Rusney Castillo

Rebuilding the Red Sox: What Can We Do with Rusney Castillo?

Even if you stopped paying close attention to the Red Sox a couple of months ago — and who could blame you — you’ve surely noticed how well the outfield is playing. After a largely mediocre first half left and right field, the additions of Jackie Bradley and Rusney Castillo have turned things around in a big way. In fact, the recent surge from these guys, plus Mookie Betts, has been a huge reason Boston has been able to turn around their season and are flirting with a .500 record. Now that they’ve led the team on a two-month run of impressive proportions, the trio is already being pencilled in as the starting outfield for 2016. It makes sense given their recent performances, but is it really the right decision, or is it putting too much faith in small samples?

Well, to start it off, Betts is obviously in the outfield. Barring some wild trade that none of us see coming at this point, he’ll be leading off and playing somewhere in the outfield on Opening Day 2016. Bradley is also likely in. Even if you’re skeptical about his recent offensive surge — and you arguably should be — he can regress in a big way at the plate and still be a valuable overall player with his glove. He’s certainly a trade candidate, but if he’s in the organization next year, he’ll be starting. That brings us to Rusney Castillo, who has been good during this surge, but he certainly hasn’t been on the Bradley or Betts level. Are we putting too much faith in him right now?

People really want Castillo to succeed, and that makes sense. He was signed to a relatively large contract last year, and he hasn’t really been given much of a consistent chance to break the starting roster. He plays good defense, giving them a potential juggernaut of an outfield defense, and he has ridiculous hair that some may call good. He’s relatively easy to root for, is what I’m saying. Still, that shouldn’t be enough to automatically get pencilled in to an everyday role in 2016, should it?

As I said before, he hasn’t gone on nearly the kind of run that Bradley has over the last couple months, and he’s actually been quite bad September. For the entire season, Castillo has come to the plate 274 times and has put together a .266/.300/.378 line, good for a .223 TAv. Of course, that includes a stint from May and June in which he hit .230/.260/.284 in 77 plate appearances. However, even in his latest stint, which started in late-July, he’s hit .281/.316/.416. While that’s an admittedly solid line, it’s hardly an absurd performance, and you can’t ignore how small the sample is. In this case, we’re looking at 197 plate appearances of a .733 OPS, which doesn’t seem like enough to justify hitching your wagon to Castillo so early.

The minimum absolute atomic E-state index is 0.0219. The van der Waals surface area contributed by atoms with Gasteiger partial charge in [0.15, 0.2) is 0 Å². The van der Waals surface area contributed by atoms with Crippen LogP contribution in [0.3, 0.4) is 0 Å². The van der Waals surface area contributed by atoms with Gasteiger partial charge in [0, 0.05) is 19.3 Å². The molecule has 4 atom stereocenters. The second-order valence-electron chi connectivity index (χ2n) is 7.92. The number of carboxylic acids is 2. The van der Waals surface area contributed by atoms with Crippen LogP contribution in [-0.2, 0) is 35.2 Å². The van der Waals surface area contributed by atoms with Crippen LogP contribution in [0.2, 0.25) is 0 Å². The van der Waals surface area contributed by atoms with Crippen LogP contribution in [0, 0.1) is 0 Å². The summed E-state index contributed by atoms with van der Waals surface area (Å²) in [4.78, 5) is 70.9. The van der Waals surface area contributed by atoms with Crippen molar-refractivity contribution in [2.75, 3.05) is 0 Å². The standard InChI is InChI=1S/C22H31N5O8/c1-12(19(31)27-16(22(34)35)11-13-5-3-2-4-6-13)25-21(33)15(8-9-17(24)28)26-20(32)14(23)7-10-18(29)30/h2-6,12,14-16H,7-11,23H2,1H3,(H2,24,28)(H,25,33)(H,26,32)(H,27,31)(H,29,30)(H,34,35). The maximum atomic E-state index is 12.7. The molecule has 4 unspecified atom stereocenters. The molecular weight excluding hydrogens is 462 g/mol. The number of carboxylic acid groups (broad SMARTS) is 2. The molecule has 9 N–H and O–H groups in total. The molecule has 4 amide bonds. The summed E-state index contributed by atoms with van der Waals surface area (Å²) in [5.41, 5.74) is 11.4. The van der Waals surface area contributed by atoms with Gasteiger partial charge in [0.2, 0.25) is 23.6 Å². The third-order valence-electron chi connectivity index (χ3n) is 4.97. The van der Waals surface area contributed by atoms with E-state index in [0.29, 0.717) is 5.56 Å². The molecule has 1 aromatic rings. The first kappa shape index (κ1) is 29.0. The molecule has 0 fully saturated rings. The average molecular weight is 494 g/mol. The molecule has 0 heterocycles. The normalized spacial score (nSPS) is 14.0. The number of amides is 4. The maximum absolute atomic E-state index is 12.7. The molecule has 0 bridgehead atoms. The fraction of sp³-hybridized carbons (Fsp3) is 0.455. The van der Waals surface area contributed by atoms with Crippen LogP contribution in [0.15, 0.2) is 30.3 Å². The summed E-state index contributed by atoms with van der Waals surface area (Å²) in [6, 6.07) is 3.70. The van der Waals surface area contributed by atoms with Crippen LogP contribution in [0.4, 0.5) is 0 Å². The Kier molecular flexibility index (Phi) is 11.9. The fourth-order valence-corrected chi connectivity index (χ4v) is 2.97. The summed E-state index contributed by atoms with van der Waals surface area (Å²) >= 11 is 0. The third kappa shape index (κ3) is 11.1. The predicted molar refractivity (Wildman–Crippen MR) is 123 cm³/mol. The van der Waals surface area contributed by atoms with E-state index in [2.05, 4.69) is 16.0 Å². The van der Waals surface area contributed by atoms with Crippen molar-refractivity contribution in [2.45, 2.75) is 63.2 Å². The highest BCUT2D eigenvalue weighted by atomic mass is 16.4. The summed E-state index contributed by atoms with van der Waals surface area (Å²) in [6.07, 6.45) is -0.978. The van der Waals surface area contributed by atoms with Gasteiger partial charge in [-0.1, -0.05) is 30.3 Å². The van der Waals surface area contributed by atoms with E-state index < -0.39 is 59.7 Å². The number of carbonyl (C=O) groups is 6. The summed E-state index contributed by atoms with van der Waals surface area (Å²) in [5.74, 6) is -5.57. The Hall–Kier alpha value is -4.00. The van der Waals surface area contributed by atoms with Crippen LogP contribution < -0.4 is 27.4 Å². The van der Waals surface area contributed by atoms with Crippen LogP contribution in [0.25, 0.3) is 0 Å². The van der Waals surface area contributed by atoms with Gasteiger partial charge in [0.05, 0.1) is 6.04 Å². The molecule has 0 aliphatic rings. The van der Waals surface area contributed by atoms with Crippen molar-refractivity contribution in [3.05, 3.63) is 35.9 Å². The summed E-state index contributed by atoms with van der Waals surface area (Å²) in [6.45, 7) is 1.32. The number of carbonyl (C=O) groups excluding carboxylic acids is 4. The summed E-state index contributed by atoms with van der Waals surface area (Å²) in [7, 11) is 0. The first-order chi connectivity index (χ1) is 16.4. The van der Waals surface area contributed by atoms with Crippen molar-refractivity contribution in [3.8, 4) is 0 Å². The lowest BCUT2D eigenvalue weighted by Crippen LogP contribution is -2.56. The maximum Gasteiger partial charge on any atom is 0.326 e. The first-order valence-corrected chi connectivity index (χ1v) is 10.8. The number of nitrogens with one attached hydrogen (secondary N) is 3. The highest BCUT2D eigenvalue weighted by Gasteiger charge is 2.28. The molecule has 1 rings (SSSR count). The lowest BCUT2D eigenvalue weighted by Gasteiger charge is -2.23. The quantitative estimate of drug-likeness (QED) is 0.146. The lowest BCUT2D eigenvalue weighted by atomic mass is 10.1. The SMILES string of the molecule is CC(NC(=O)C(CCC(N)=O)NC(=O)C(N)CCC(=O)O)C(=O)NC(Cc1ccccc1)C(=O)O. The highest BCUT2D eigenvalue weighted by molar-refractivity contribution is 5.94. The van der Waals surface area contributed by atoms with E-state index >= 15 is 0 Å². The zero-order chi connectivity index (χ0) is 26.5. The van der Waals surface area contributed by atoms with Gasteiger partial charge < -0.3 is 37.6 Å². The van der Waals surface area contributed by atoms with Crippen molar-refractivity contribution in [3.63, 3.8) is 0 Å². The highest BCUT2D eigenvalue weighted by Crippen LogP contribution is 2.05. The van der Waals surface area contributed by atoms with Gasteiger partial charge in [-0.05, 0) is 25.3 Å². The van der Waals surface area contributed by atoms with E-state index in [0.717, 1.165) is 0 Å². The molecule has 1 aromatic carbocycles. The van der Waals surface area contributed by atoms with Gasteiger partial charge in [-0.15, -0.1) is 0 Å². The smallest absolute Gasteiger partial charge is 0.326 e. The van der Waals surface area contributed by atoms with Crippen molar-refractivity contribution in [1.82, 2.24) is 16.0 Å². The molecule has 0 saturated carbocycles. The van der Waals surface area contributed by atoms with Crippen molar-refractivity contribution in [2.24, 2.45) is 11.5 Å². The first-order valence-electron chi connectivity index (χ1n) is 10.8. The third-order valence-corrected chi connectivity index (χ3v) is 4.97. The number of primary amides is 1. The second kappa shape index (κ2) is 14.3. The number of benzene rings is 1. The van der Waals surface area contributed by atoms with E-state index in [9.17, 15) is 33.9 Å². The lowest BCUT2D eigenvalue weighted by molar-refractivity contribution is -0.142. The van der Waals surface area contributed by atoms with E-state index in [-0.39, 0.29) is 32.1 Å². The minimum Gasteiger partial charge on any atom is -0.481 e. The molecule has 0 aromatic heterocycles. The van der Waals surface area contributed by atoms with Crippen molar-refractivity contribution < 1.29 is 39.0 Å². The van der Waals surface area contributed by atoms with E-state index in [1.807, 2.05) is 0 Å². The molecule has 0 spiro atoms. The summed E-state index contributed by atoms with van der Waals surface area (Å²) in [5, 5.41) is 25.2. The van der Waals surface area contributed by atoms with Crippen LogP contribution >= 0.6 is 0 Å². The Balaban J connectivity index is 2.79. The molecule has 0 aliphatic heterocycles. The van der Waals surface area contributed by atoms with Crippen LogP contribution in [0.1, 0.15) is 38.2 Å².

Although Castillo has never been one to walk, his plate discipline isn’t necessarily bad; he just swings early in counts on hittable pitches.

The next logical step is to see if there’s anything that points to him improving or regressing next year. The natural place to look for this is his plate discipline. Although Castillo has never been one to walk, his plate discipline isn’t necessarily bad; he just swings early in counts on hittable pitches. However, this year he’s been chasing pitches out of the zone at a high rate. While his swing rate ranks in the middle of the pack among batters that have seen at least 500 pitches this year (Castillo has seen 978), his O_Swing_Rt is 68th highest out of those 398 players. That’s one of the easiest tendencies for pitchers to exploit, and he’ll never truly thrive until he can fix that habit.

The other notable deficiency in Castillo’s game can be found in his splits. Specifically, he has struggled mightily against right-handed pitchers this year. Almost all of his production has come against southpaws, against whom he owns an .845 OPS. Meanwhile, his OPS sits at just .597 against righties. For context, that would be roughly the worst full-season OPS among qualified hitters in all of baseball.

With all of that being said, the Red Sox are left with three options on how to deal with Castillo next season.